Unrest buried in Deep Creek

Article Courtesy of  The Port Charlotte Sun-Herald

By Gary Roberts  

Published November 9, 2013  

Deep Creek -- For the first time in its 21-year history, the Deep Creek Section 23 Property Owners association will hold a secret ballot for the election of officers.
However, to the dismay of many of the nearly 200 residents who showed up at Wednesday's annual meeting this secret ballot won't take place until 2014.
For this year's election --- for which the voting was completed and tallied Wednesday -- and every year prior, property owners had waived the state mandate for voter anonymity, POA president Ron Woods announced. This explanation didn't convince everyone, though, reflecting homeowner dissatisfaction over a number of issues that spurred the demand for next year's secret ballot, along with other moves aimed at achieving greater transparency.
The first order of business, which alone lasted 30 minutes of a three-hour-plus meeting, was indicative of the argumentative -- sometimes emotionally charged -- session, including one homeowner escorted out by law enforcement.
Besides charges of voter fraud, other points of contention at the meeting covered everything from billing property owners for a special assessment not yet approved to misappropriation of funds.
Jay Carlson, who has managed Deep Creek Section 23 since its turn-over from the developer in 1993, accepted responsibility for not making clear that a bill issued to more than 3,300 lot owners for a $50 special assessment for drainage improvements did not have to be paid unless the assessment   was approved at this week's annual meeting.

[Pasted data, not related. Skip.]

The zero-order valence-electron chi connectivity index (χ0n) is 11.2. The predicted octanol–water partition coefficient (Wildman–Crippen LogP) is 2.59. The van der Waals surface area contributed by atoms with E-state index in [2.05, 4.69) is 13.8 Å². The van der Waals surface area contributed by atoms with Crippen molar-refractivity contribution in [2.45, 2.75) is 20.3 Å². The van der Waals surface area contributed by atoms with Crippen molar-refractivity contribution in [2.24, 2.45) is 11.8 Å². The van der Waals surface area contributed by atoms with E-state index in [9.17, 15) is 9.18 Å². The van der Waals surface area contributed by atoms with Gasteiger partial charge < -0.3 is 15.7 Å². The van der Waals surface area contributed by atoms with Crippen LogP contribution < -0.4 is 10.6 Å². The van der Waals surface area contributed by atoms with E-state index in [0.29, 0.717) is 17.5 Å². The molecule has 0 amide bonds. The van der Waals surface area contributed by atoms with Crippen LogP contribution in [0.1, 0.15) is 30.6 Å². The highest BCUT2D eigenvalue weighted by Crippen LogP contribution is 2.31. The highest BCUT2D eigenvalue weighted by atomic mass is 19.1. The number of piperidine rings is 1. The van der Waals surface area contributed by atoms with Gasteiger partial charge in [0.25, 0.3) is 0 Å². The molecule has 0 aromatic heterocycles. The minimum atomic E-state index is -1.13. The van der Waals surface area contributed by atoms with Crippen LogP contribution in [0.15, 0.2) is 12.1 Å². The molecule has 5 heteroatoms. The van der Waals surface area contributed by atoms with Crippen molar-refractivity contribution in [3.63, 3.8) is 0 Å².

Saying this was inadvertent, Carlson expressed disappointment that he recently had been the subject of several formal complaints charging him with gross misconduct and negligence, along with a federal lawsuit.

That breaks my heart," he said. "We're proud of the service we have provided the association."
The financial issues included the lack of any reserve funds, as well as last year's$188,000 expenditure to Carlson's management company, amounting to 40 percent of the total budget, which paid for an on-site, 3,000-square-foot office and three employees, one of whom is part-time.
Board member Cy Schrage said he had received proposals from other management companies that could provide the same services at a cost savings of more than $80,000 per year.
Consequently, treasurer Andy Kontos introduced a pair of motions, quickly approved by the general membership, to increase oversight of financial matters. The measures called for the board to establish reserve funds, and to authorize an internal audit.
In an earlier interview, Schrage said the association's problems stem from a board were most members have served, off and on, for at least a decade, and are used to running things their own way.
"They just sort of pass the gavel around," he said..
At only his third board meeting after being elected, Schrage said the other members tried to impeach him, and then shunned him for the rest of his term for his minority views. He said his reform efforts were vindicated at the annual meeting.
This new ear of closer scrutiny, however, may be short-lived. Schrage did not win re-election to his seat Wednesday.